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Rev. Doctor Thomas Drew (1800 – 1870)

“No conscientious man is innocent who does not protest against the atrocious injustice of slavery.” Rev Dr Thomas Drew

Opposition to Slavery

On 28 August 1833 the Act for the Abolition of Slavery received Royal Assent. This was a significant moment in the quest to destroy the nefarious practice of slavery. One prominent figure in the Abolitionist movement in Belfast was also an Orangeman: Rev. Dr. Thomas Drew.


Drew was an ardent opponent of slavery and a member of the Belfast Anti-Slavery Society. He believed it to be a barbaric and unacceptable practice which should be eradicated. Drew’s oft excited and dramatic oratory style would be put to good effect during meetings of the Anti-Slavery Society, bringing to life the excesses of a reprehensible practice that, despite the continuing efforts of the Royal Navy, could still be found operating in certain parts of the World.


Although not one of the leading lights of the Belfast Anti-Slavery movement, Drew was certainly an active member at its meetings. On occasion he also chaired meetings of the group, including a meeting on 13 July 1846 when the great abolitionist, Frederick Douglass, visited Belfast. Drew declared that the autobiography of Douglass was “…the stone in the sling to over-throw the Goliath of Slavery.” He believed that first hand accounts of slavery, such as that produced by Douglass, should be promoted and used to mobilise the campaign against the continuation of the practice. Such backing was appreciated, even by Douglass who, despite initial reluctance from his publisher, insisted that Drew’s review of his work be included in the second edition of his autobiography.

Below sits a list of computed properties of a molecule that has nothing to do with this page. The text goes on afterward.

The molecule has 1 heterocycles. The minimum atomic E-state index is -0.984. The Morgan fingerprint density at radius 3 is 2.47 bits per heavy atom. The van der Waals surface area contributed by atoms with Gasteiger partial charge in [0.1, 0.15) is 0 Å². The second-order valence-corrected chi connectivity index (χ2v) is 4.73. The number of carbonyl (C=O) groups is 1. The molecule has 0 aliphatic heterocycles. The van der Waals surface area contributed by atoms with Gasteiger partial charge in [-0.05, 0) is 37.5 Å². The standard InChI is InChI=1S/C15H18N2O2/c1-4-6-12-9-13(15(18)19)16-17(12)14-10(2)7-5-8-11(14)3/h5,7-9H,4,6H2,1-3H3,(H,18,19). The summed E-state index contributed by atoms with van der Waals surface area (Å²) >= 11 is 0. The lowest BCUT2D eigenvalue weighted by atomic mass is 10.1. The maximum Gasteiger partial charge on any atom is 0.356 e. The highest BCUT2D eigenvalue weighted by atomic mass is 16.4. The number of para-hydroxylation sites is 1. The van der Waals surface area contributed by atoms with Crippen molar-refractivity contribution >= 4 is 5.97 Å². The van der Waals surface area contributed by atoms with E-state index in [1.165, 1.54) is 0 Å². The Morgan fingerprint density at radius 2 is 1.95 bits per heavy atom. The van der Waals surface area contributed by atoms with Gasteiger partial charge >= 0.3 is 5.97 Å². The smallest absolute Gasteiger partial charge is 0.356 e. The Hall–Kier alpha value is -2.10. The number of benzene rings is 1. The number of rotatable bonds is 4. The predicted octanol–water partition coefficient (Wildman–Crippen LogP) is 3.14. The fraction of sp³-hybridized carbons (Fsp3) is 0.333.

Rev. Dr. Thomas Drew

Life & Times

The Reverend Dr. Thomas Drew was born in Limerick in 1800 and attended Trinity College Dublin, graduating in 1826. In 1828 he married Isabella Dalton, but their loving marriage would be tinged with sadness with the death of eight of their eleven children before Isabella’s own passing in 1869. Indeed, it may have been the impact of losing their first three children prior to 1852 that motivated Drew to become a strong advocate of the Protestant Orphan Society. This group had been founded in Dublin as a Church of Ireland society, in 1828, but Drew would become one of its leading advocates in Belfast. It aimed to address poverty, illiteracy and other social problems impacting on Protestant orphans, especially those from working class families. For Drew, the Church, and Protestantism in general, had a biblical responsibility to look after the less fortunate in society, especially children.


Drew was ordained in 1827 and in, 1832 moved to Belfast, after a short period as curate of Skerry and Racavan, near Broughshane, County Antrim. It was during his time in north Antrim that the young curate demonstrated his passion for charitable causes and politics by establishing a clothing dispensary for the poor and becoming a founding member of the Ballymena Brunswick Constitutional Club (1828). His activities in both brought him to the attention of Arthur Macartney, Anglican Vicar of Belfast. It was Macartney who encouraged him to take up the post at Christ Church.